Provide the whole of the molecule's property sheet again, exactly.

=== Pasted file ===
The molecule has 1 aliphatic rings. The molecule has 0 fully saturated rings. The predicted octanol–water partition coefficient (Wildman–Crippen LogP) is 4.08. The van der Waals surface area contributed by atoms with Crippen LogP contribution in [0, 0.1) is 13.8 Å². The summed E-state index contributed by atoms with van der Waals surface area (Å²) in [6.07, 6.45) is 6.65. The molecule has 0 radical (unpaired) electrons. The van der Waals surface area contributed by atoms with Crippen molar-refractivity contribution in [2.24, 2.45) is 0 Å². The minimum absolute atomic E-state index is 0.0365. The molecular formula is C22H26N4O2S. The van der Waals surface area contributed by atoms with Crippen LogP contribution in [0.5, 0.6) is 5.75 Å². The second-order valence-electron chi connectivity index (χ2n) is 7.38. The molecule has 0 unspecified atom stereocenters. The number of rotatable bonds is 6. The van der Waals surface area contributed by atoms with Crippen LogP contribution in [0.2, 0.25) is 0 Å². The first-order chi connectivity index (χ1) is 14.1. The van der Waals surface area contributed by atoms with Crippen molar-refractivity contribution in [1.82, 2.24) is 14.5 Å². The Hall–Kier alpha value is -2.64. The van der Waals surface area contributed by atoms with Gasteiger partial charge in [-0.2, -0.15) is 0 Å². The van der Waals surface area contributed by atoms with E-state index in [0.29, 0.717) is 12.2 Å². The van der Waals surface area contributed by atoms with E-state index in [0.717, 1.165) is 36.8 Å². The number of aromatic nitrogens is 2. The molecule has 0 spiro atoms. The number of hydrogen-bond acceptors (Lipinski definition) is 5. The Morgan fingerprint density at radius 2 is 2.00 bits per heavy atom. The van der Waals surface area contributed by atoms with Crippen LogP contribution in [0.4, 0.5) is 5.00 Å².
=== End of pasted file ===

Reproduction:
The molecule has 1 aliphatic rings. The molecule has 0 fully saturated rings. The predicted octanol–water partition coefficient (Wildman–Crippen LogP) is 4.08. The van der Waals surface area contributed by atoms with Crippen LogP contribution in [0, 0.1) is 13.8 Å². The summed E-state index contributed by atoms with van der Waals surface area (Å²) in [6.07, 6.45) is 6.65. The molecule has 0 radical (unpaired) electrons. The van der Waals surface area contributed by atoms with Crippen molar-refractivity contribution in [2.24, 2.45) is 0 Å². The minimum absolute atomic E-state index is 0.0365. The molecular formula is C22H26N4O2S. The van der Waals surface area contributed by atoms with Crippen LogP contribution in [0.5, 0.6) is 5.75 Å². The second-order valence-electron chi connectivity index (χ2n) is 7.38. The molecule has 0 unspecified atom stereocenters. The number of rotatable bonds is 6. The van der Waals surface area contributed by atoms with Crippen LogP contribution in [0.2, 0.25) is 0 Å². The first-order chi connectivity index (χ1) is 14.1. The van der Waals surface area contributed by atoms with Crippen molar-refractivity contribution in [1.82, 2.24) is 14.5 Å². The Hall–Kier alpha value is -2.64. The van der Waals surface area contributed by atoms with Gasteiger partial charge in [-0.2, -0.15) is 0 Å². The van der Waals surface area contributed by atoms with E-state index in [0.29, 0.717) is 12.2 Å². The van der Waals surface area contributed by atoms with E-state index in [0.717, 1.165) is 36.8 Å². The number of aromatic nitrogens is 2. The molecule has 0 spiro atoms. The number of hydrogen-bond acceptors (Lipinski definition) is 5. The Morgan fingerprint density at radius 2 is 2.00 bits per heavy atom. The van der Waals surface area contributed by atoms with Crippen LogP contribution in [0.4, 0.5) is 5.00 Å².